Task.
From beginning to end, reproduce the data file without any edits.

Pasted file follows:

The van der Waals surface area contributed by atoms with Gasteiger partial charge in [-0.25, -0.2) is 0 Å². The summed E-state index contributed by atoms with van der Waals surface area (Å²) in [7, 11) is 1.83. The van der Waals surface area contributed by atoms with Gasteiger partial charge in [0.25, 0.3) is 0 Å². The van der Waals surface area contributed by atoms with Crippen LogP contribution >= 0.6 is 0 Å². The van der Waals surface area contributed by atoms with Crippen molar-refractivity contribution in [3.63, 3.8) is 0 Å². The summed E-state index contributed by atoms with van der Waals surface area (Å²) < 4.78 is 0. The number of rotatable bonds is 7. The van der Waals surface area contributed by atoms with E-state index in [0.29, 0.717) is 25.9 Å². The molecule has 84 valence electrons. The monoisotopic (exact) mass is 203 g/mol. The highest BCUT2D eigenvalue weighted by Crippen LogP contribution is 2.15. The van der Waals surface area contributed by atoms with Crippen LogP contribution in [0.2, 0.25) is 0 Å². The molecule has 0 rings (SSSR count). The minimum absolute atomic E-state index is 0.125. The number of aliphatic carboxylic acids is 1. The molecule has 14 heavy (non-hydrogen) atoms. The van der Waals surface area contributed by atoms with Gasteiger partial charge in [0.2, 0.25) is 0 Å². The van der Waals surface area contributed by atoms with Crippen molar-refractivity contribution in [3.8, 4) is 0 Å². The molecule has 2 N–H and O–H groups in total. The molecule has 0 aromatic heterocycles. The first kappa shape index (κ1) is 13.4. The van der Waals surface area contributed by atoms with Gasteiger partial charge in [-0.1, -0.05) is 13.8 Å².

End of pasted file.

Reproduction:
The van der Waals surface area contributed by atoms with Gasteiger partial charge in [-0.25, -0.2) is 0 Å². The summed E-state index contributed by atoms with van der Waals surface area (Å²) in [7, 11) is 1.83. The van der Waals surface area contributed by atoms with Gasteiger partial charge in [0.25, 0.3) is 0 Å². The van der Waals surface area contributed by atoms with Crippen LogP contribution >= 0.6 is 0 Å². The van der Waals surface area contributed by atoms with Crippen molar-refractivity contribution in [3.63, 3.8) is 0 Å². The summed E-state index contributed by atoms with van der Waals surface area (Å²) < 4.78 is 0. The number of rotatable bonds is 7. The van der Waals surface area contributed by atoms with E-state index in [0.29, 0.717) is 25.9 Å². The molecule has 84 valence electrons. The monoisotopic (exact) mass is 203 g/mol. The highest BCUT2D eigenvalue weighted by Crippen LogP contribution is 2.15. The van der Waals surface area contributed by atoms with Crippen LogP contribution in [0.2, 0.25) is 0 Å². The molecule has 0 rings (SSSR count). The minimum absolute atomic E-state index is 0.125. The number of aliphatic carboxylic acids is 1. The molecule has 14 heavy (non-hydrogen) atoms. The van der Waals surface area contributed by atoms with Gasteiger partial charge in [0.2, 0.25) is 0 Å². The van der Waals surface area contributed by atoms with Crippen molar-refractivity contribution in [3.8, 4) is 0 Å². The molecule has 2 N–H and O–H groups in total. The molecule has 0 aromatic heterocycles. The first kappa shape index (κ1) is 13.4. The van der Waals surface area contributed by atoms with Gasteiger partial charge in [-0.1, -0.05) is 13.8 Å².